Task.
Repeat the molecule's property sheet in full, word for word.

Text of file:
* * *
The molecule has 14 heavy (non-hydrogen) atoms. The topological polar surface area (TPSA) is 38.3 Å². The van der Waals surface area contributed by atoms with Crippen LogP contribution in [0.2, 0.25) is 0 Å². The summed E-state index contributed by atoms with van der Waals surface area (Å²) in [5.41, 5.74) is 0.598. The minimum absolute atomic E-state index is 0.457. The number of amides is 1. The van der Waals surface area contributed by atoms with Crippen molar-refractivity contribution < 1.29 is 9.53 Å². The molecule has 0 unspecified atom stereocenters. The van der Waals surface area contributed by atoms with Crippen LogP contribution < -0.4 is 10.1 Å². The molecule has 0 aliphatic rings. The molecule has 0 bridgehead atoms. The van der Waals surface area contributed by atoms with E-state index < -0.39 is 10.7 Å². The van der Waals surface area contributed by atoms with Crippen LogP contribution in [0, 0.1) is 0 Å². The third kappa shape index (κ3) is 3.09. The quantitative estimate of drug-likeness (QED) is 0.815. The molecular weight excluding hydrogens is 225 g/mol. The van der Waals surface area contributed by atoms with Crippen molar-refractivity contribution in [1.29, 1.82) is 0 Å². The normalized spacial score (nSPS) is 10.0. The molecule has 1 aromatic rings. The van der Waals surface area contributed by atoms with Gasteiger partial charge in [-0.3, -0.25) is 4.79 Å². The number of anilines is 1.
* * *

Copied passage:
The molecule has 14 heavy (non-hydrogen) atoms. The topological polar surface area (TPSA) is 38.3 Å². The van der Waals surface area contributed by atoms with Crippen LogP contribution in [0.2, 0.25) is 0 Å². The summed E-state index contributed by atoms with van der Waals surface area (Å²) in [5.41, 5.74) is 0.598. The minimum absolute atomic E-state index is 0.457. The number of amides is 1. The van der Waals surface area contributed by atoms with Crippen molar-refractivity contribution < 1.29 is 9.53 Å². The molecule has 0 unspecified atom stereocenters. The van der Waals surface area contributed by atoms with Crippen LogP contribution < -0.4 is 10.1 Å². The molecule has 0 aliphatic rings. The molecule has 0 bridgehead atoms. The van der Waals surface area contributed by atoms with E-state index < -0.39 is 10.7 Å². The van der Waals surface area contributed by atoms with Crippen LogP contribution in [0, 0.1) is 0 Å². The third kappa shape index (κ3) is 3.09. The quantitative estimate of drug-likeness (QED) is 0.815. The molecular weight excluding hydrogens is 225 g/mol. The van der Waals surface area contributed by atoms with Crippen molar-refractivity contribution in [1.29, 1.82) is 0 Å². The normalized spacial score (nSPS) is 10.0. The molecule has 1 aromatic rings. The van der Waals surface area contributed by atoms with Gasteiger partial charge in [-0.3, -0.25) is 4.79 Å². The number of anilines is 1.